The Pre-task stage continues on into other sessions where the teacher models the cycle by leading the class though Hello Goodbye for the first unit on introductions where they dance in parallel lines and gesture at each other to the lyrics “hello”, “goodbye”, “I don’t know”, etc. (Paloma Varela invented this vigorous jig and the mime to accompany it, 2009.)
When each group carries their session out, they de facto go through the three stages of the Task Cycle: Set the Task, Planning, and Report. They did extensive planning to make sure their own presentation is at least as theatrical as the previous ones. In the case of professions and Penny Lane, they make paper identifications for each profession. The barbers have scissors, the fire-fighters cardboard hoses with cellophane water spouting out, and so on.
First the little group leads the whole class through the lyrics, then they break up into trios and challenge each to raise and shake their identifiers when their profession is mentioned in the song — and of course to sing those lines at the tops of their lungs! Finally, for the analysis and report they ask each trio to indicate a unique point from their lines, be it spelling, grammar or culture.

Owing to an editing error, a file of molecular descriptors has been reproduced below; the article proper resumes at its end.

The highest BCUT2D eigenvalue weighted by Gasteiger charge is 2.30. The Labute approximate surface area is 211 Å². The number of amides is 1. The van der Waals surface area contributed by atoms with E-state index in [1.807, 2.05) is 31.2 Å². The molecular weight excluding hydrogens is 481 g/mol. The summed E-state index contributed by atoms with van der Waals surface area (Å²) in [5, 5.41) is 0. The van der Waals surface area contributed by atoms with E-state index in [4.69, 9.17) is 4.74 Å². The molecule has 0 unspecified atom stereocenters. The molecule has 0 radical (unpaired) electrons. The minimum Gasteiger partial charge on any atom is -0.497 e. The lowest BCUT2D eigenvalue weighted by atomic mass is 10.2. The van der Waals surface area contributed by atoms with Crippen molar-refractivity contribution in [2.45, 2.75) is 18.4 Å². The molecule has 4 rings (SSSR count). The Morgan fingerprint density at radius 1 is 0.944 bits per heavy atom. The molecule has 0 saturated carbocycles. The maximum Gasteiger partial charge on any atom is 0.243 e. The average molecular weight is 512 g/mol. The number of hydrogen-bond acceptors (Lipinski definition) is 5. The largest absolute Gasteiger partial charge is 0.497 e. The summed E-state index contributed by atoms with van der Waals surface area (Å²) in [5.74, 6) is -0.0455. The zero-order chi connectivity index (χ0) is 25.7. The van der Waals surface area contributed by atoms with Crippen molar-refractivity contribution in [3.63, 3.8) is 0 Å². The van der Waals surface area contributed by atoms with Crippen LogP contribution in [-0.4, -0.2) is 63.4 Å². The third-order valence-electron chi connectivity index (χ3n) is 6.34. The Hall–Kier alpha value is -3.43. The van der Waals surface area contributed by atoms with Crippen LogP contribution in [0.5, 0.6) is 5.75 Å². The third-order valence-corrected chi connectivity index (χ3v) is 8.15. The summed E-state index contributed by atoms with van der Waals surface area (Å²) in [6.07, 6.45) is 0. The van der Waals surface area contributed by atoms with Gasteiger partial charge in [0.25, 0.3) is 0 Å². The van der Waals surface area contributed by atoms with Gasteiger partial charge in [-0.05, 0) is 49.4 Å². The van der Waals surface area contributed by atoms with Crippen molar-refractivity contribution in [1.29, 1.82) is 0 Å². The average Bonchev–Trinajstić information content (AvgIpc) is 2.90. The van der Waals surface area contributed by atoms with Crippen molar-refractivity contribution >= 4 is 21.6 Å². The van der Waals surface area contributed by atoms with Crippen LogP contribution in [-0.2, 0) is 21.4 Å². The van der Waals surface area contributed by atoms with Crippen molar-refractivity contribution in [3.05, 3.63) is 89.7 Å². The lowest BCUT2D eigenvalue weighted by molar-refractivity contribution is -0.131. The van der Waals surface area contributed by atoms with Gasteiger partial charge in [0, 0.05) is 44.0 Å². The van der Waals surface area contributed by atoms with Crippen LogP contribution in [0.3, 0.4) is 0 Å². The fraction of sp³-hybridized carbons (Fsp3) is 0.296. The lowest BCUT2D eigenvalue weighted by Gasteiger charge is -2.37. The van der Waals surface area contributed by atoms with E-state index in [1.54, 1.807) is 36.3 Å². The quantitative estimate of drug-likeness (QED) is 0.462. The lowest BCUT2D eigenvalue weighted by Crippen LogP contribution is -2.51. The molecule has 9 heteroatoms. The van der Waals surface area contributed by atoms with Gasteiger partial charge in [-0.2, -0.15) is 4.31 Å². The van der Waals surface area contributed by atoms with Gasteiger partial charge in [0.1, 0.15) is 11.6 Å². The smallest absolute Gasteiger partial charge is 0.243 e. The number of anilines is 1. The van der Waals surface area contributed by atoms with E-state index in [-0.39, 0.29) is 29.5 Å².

Then for the equivalent of the Language Focus stage, the trio that presents the song makes a brief summary of what they have seen, along with a fair bit of culture of the period. Although they have played the song several times by now, everyone wants to do it yet again before time is over!
You can see a video of how it came out at these two links, (about 20 minutes total).
EFL Penny Lane 1
EFL Penny Lane 2
Because these classes were at the UPN, the teacher tagged on a second Focus stage which, rather than focusing on the English language, delved into the pedagogy underlying the teaching technique and motivation. If you understand Spanish you can watch this second Focus stage in the last minute of the second segment.